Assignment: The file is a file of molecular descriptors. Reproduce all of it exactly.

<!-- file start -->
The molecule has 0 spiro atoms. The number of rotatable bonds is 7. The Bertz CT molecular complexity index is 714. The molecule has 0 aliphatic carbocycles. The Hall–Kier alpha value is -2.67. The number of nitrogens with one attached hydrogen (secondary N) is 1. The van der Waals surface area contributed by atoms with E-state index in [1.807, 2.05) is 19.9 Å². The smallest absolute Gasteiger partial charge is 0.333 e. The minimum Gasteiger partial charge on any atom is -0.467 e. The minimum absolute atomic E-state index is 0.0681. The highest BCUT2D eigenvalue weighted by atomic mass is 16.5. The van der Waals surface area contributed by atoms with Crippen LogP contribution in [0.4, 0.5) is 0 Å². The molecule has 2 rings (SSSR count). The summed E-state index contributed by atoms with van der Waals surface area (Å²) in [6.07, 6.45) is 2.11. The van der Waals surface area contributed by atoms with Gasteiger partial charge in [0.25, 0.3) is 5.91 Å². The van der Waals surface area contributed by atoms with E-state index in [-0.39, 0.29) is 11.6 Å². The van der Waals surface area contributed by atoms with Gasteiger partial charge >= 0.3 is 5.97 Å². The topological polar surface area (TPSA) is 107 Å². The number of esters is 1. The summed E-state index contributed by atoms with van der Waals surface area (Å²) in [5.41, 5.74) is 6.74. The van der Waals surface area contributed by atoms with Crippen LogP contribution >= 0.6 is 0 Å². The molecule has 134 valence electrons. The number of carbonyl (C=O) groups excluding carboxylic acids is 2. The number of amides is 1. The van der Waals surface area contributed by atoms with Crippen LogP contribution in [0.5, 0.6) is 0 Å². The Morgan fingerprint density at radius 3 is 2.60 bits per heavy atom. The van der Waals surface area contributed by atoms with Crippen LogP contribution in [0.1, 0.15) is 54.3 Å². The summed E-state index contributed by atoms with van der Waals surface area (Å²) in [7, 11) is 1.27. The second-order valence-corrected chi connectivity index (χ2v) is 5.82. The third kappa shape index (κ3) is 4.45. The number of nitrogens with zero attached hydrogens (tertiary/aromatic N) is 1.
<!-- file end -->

The molecule has 0 spiro atoms. The number of rotatable bonds is 7. The Bertz CT molecular complexity index is 714. The molecule has 0 aliphatic carbocycles. The Hall–Kier alpha value is -2.67. The number of nitrogens with one attached hydrogen (secondary N) is 1. The van der Waals surface area contributed by atoms with E-state index in [1.807, 2.05) is 19.9 Å². The smallest absolute Gasteiger partial charge is 0.333 e. The minimum Gasteiger partial charge on any atom is -0.467 e. The minimum absolute atomic E-state index is 0.0681. The highest BCUT2D eigenvalue weighted by atomic mass is 16.5. The van der Waals surface area contributed by atoms with Crippen LogP contribution in [0.4, 0.5) is 0 Å². The molecule has 2 rings (SSSR count). The summed E-state index contributed by atoms with van der Waals surface area (Å²) in [6.07, 6.45) is 2.11. The van der Waals surface area contributed by atoms with Gasteiger partial charge in [0.25, 0.3) is 5.91 Å². The van der Waals surface area contributed by atoms with E-state index in [-0.39, 0.29) is 11.6 Å². The van der Waals surface area contributed by atoms with Gasteiger partial charge >= 0.3 is 5.97 Å². The topological polar surface area (TPSA) is 107 Å². The number of esters is 1. The summed E-state index contributed by atoms with van der Waals surface area (Å²) in [5.41, 5.74) is 6.74. The van der Waals surface area contributed by atoms with Crippen LogP contribution >= 0.6 is 0 Å². The molecule has 134 valence electrons. The number of carbonyl (C=O) groups excluding carboxylic acids is 2. The number of amides is 1. The van der Waals surface area contributed by atoms with Crippen LogP contribution in [0.5, 0.6) is 0 Å². The Morgan fingerprint density at radius 3 is 2.60 bits per heavy atom. The van der Waals surface area contributed by atoms with Crippen LogP contribution in [0.1, 0.15) is 54.3 Å². The summed E-state index contributed by atoms with van der Waals surface area (Å²) in [7, 11) is 1.27. The second-order valence-corrected chi connectivity index (χ2v) is 5.82. The third kappa shape index (κ3) is 4.45. The number of nitrogens with zero attached hydrogens (tertiary/aromatic N) is 1.